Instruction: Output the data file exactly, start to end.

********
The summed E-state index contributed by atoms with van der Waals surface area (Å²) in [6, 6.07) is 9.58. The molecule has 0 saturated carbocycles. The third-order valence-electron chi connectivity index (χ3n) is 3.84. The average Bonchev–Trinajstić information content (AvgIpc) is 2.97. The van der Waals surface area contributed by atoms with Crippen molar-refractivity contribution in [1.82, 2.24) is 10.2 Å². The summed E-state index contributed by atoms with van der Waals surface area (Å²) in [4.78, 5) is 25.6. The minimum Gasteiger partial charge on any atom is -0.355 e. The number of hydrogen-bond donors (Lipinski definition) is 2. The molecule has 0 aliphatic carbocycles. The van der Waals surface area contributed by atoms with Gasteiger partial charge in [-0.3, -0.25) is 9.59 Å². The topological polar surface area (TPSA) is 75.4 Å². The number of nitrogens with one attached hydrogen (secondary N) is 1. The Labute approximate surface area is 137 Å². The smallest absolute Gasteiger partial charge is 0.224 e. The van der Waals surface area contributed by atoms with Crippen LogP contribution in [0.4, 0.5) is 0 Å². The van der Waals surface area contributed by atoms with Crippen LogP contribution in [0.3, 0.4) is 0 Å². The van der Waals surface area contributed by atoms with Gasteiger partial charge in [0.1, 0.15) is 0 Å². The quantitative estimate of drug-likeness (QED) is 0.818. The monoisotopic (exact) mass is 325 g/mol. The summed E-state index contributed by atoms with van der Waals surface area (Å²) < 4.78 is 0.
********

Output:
The summed E-state index contributed by atoms with van der Waals surface area (Å²) in [6, 6.07) is 9.58. The molecule has 0 saturated carbocycles. The third-order valence-electron chi connectivity index (χ3n) is 3.84. The average Bonchev–Trinajstić information content (AvgIpc) is 2.97. The van der Waals surface area contributed by atoms with Crippen molar-refractivity contribution in [1.82, 2.24) is 10.2 Å². The summed E-state index contributed by atoms with van der Waals surface area (Å²) in [4.78, 5) is 25.6. The minimum Gasteiger partial charge on any atom is -0.355 e. The number of hydrogen-bond donors (Lipinski definition) is 2. The molecule has 0 aliphatic carbocycles. The van der Waals surface area contributed by atoms with Gasteiger partial charge in [-0.3, -0.25) is 9.59 Å². The topological polar surface area (TPSA) is 75.4 Å². The number of nitrogens with one attached hydrogen (secondary N) is 1. The Labute approximate surface area is 137 Å². The smallest absolute Gasteiger partial charge is 0.224 e. The van der Waals surface area contributed by atoms with Crippen LogP contribution in [0.4, 0.5) is 0 Å². The van der Waals surface area contributed by atoms with Crippen LogP contribution in [0.3, 0.4) is 0 Å². The van der Waals surface area contributed by atoms with Gasteiger partial charge in [0.1, 0.15) is 0 Å². The quantitative estimate of drug-likeness (QED) is 0.818. The monoisotopic (exact) mass is 325 g/mol. The summed E-state index contributed by atoms with van der Waals surface area (Å²) < 4.78 is 0.